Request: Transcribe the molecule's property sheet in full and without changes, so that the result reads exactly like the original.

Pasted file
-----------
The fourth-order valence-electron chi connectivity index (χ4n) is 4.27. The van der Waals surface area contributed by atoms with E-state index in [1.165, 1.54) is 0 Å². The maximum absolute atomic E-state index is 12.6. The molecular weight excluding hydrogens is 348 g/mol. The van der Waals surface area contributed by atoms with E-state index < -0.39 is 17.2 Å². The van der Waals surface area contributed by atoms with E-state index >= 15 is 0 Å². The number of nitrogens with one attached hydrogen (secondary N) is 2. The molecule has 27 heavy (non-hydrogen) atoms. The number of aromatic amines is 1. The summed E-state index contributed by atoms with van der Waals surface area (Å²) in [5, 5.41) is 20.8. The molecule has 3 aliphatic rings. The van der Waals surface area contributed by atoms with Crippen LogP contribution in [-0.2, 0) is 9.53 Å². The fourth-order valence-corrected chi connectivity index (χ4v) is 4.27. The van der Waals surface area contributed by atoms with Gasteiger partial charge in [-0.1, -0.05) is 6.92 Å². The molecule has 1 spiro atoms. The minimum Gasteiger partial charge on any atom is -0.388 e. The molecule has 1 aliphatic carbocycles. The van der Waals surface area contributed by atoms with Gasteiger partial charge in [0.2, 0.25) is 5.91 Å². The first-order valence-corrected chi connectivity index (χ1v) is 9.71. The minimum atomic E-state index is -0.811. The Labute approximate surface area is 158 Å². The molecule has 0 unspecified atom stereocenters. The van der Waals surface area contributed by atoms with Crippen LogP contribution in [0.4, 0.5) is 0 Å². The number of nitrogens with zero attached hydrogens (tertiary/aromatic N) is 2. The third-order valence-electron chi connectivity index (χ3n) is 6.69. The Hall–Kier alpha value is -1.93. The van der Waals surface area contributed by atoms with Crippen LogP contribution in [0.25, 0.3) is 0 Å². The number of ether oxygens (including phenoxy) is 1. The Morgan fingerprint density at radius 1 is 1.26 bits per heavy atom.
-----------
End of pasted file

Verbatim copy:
The fourth-order valence-electron chi connectivity index (χ4n) is 4.27. The van der Waals surface area contributed by atoms with E-state index in [1.165, 1.54) is 0 Å². The maximum absolute atomic E-state index is 12.6. The molecular weight excluding hydrogens is 348 g/mol. The van der Waals surface area contributed by atoms with E-state index < -0.39 is 17.2 Å². The van der Waals surface area contributed by atoms with E-state index >= 15 is 0 Å². The number of nitrogens with one attached hydrogen (secondary N) is 2. The molecule has 27 heavy (non-hydrogen) atoms. The number of aromatic amines is 1. The summed E-state index contributed by atoms with van der Waals surface area (Å²) in [5, 5.41) is 20.8. The molecule has 3 aliphatic rings. The van der Waals surface area contributed by atoms with Crippen LogP contribution in [-0.2, 0) is 9.53 Å². The fourth-order valence-corrected chi connectivity index (χ4v) is 4.27. The van der Waals surface area contributed by atoms with Gasteiger partial charge in [-0.1, -0.05) is 6.92 Å². The molecule has 1 spiro atoms. The minimum Gasteiger partial charge on any atom is -0.388 e. The molecule has 1 aliphatic carbocycles. The van der Waals surface area contributed by atoms with Gasteiger partial charge in [0.2, 0.25) is 5.91 Å². The first-order valence-corrected chi connectivity index (χ1v) is 9.71. The minimum atomic E-state index is -0.811. The Labute approximate surface area is 158 Å². The molecule has 0 unspecified atom stereocenters. The van der Waals surface area contributed by atoms with Crippen LogP contribution in [0.4, 0.5) is 0 Å². The number of nitrogens with zero attached hydrogens (tertiary/aromatic N) is 2. The third-order valence-electron chi connectivity index (χ3n) is 6.69. The Hall–Kier alpha value is -1.93. The van der Waals surface area contributed by atoms with Crippen LogP contribution in [0.25, 0.3) is 0 Å². The number of ether oxygens (including phenoxy) is 1. The Morgan fingerprint density at radius 1 is 1.26 bits per heavy atom.